Slack is a messaging platform and my courses will be using Slack as our primary form of communication this semester.

All updates about the class, meeting links, Q&A about assignments, etc. – the vast majority of Slack communication – will happen via Slack.

This isn’t a change brought about by teaching online. Even in the semesters when my courses have met in person, we’ve used Slack.

Getting started

  1. Via email, you should have received an invite link to the class Slack. Use that to join.
  2. Add your preferred name and a profile photo; as your professor, I have a strong preference for using an actual photo of your face for this account. 🙏🏻
    • For any other accounts I ask you to sign up for, this is not a requirement, but it really helps me in Slack.

You can use Slack in your web browser, as a desktop app and/or on mobile devices. I have no preference here – do what works for you. What’s important to me is that you see the notifications I post in Slack and participate. A couple of things you should do to make this possible:

  1. By default, Slack notifies you for a variety of things; you can configure the Slack notification settings to suit your needs.
  2. You should also make sure your time zone is properly set in Slack
  3. Finally, you can turn off all notifications either manually or by setting a notification schedule. I highly recommend setting a default schedule so you don’t get notifications at 2am.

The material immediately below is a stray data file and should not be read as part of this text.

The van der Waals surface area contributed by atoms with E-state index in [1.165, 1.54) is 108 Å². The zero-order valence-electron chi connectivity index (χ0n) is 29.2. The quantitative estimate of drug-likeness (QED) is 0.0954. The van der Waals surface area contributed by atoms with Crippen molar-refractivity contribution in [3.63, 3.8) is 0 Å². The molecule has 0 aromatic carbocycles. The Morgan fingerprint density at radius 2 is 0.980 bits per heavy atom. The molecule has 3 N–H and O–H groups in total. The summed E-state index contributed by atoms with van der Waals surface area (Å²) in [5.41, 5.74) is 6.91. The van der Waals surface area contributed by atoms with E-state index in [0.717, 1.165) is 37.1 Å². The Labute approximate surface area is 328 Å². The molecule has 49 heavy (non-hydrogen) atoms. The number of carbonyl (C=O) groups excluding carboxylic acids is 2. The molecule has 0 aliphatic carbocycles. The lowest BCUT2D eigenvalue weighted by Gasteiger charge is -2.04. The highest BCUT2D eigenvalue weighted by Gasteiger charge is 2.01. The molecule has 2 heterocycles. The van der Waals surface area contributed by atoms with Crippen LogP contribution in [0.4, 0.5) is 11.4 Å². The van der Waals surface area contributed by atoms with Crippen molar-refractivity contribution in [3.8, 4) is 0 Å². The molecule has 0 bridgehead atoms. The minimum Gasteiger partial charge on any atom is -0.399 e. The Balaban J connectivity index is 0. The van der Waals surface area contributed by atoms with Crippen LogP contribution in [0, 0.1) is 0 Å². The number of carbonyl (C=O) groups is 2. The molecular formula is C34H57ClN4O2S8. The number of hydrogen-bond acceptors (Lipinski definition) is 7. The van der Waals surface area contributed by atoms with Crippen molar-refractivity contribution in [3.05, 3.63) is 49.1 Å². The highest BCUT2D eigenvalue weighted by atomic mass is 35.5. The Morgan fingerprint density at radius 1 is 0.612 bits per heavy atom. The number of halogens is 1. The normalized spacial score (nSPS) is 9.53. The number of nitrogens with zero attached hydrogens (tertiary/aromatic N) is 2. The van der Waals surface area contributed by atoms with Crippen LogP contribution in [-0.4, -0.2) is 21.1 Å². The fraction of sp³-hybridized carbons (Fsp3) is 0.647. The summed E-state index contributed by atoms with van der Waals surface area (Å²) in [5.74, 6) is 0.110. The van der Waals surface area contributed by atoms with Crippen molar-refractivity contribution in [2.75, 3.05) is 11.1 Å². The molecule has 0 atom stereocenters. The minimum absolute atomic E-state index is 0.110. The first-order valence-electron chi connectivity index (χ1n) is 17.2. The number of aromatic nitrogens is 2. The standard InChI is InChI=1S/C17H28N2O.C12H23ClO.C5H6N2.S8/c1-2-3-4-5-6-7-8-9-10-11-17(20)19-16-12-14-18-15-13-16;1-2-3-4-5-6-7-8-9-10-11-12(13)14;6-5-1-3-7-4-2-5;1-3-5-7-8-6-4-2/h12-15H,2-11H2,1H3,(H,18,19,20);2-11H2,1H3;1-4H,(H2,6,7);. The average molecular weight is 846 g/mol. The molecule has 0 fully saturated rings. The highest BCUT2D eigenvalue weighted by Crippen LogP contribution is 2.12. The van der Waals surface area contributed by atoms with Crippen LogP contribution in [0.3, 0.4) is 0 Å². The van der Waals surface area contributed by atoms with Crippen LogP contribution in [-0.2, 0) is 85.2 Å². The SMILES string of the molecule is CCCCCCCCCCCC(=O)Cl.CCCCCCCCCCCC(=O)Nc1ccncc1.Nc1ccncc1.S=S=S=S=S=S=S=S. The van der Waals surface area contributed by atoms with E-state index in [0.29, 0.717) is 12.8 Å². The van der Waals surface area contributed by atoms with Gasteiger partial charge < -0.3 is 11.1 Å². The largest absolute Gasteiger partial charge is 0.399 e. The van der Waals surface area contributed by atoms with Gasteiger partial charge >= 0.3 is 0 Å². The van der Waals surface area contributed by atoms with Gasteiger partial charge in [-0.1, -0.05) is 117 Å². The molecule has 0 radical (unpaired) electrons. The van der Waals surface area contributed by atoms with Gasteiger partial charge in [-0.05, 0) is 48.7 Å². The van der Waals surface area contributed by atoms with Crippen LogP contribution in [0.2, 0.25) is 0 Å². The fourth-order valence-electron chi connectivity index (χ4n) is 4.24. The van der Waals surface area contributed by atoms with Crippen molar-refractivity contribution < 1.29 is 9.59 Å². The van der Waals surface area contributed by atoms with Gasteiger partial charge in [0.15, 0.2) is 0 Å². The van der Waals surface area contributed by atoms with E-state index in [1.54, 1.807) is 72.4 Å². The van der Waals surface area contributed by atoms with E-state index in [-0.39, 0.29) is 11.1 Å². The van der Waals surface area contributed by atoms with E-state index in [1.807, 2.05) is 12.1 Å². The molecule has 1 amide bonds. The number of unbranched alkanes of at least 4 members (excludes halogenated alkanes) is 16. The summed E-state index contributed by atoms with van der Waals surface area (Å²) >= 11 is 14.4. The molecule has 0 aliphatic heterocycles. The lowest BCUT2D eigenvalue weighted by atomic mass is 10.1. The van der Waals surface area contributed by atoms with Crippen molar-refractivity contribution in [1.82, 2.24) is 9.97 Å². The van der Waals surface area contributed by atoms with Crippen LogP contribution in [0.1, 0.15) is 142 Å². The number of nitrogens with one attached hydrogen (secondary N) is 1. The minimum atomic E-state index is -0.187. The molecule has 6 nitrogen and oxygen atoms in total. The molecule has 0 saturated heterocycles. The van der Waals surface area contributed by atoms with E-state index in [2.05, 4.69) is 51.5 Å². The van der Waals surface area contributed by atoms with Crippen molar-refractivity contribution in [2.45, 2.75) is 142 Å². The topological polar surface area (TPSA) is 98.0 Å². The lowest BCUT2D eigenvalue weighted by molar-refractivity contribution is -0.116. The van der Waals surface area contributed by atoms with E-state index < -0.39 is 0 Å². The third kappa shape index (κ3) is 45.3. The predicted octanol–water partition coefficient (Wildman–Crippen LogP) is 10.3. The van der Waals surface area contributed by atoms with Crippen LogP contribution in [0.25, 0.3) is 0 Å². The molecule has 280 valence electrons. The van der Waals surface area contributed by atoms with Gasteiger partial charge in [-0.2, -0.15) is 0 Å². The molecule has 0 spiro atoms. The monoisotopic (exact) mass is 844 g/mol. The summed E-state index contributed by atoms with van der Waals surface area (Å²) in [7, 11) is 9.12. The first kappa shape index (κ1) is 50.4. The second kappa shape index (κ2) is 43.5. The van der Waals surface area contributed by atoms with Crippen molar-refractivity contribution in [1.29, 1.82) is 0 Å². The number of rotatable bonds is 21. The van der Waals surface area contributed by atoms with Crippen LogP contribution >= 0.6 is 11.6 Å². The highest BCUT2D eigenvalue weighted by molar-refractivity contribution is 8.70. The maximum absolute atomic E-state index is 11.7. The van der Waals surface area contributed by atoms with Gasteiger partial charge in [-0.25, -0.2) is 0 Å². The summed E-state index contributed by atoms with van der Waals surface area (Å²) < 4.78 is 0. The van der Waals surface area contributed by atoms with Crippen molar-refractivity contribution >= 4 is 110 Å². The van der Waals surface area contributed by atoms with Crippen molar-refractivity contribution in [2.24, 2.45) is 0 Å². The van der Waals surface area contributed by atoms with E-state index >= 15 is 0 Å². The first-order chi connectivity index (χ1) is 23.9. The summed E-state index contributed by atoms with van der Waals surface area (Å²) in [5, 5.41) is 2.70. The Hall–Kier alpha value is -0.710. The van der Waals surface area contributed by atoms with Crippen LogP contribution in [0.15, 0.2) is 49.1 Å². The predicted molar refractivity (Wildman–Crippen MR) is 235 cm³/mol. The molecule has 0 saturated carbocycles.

• Bonus: This means that if you send me a DM at 2am, I also won’t see it until after my Do Not Disturb hours. 😴

Getting the most out of Slack

One of the many perks of Slack is that everyone from the class is there – that’s so much better than just emailing me directly because your colleagues may have the same question or – so awesome – may have the answer to your question. For this reason, I recommend that you default to posting in a channel (either #general or the channel for your course) if you have a question. You can always use @christian in your message to make sure I see it, even if you post it to a public channel.

👉🏻 There are, of course, times when it makes sense to DM me directly. Please DM me at any time and don’t take the above to mean I don’t want you to DM me.

There are some additional things you can learn to do in Slack that will help you get the most out of it.

  1. Format your messages. Slack includes the ability to make text bold, italic or to make lists; learn more. Also, especially relevant for this course, you can create and share code snippets in Slack.
  2. You can add emoji reactions to any message in Slack. Learn how. I especially appreciate a thumbs-up to class announcements so I know you’ve seen it. 👍
  3. Send DMs…to yourself. You can make notes to yourself here. I use it to set myself reminders or save links I want to share to the class at certain times.
  4. Speaking of reminders, Slack has a built-in reminder system. See the Slack Help Center for instructions on creating reminders.
  5. Want info on more Slack features? Check out these 19 tips. ✳️


MICA’s guidelines for online etiquette (PDF, 102 KB) definitely apply to this space. Conversation may be casual (I definitely use the occasional emoji myself 😁), but it should always be appropriate and respectful.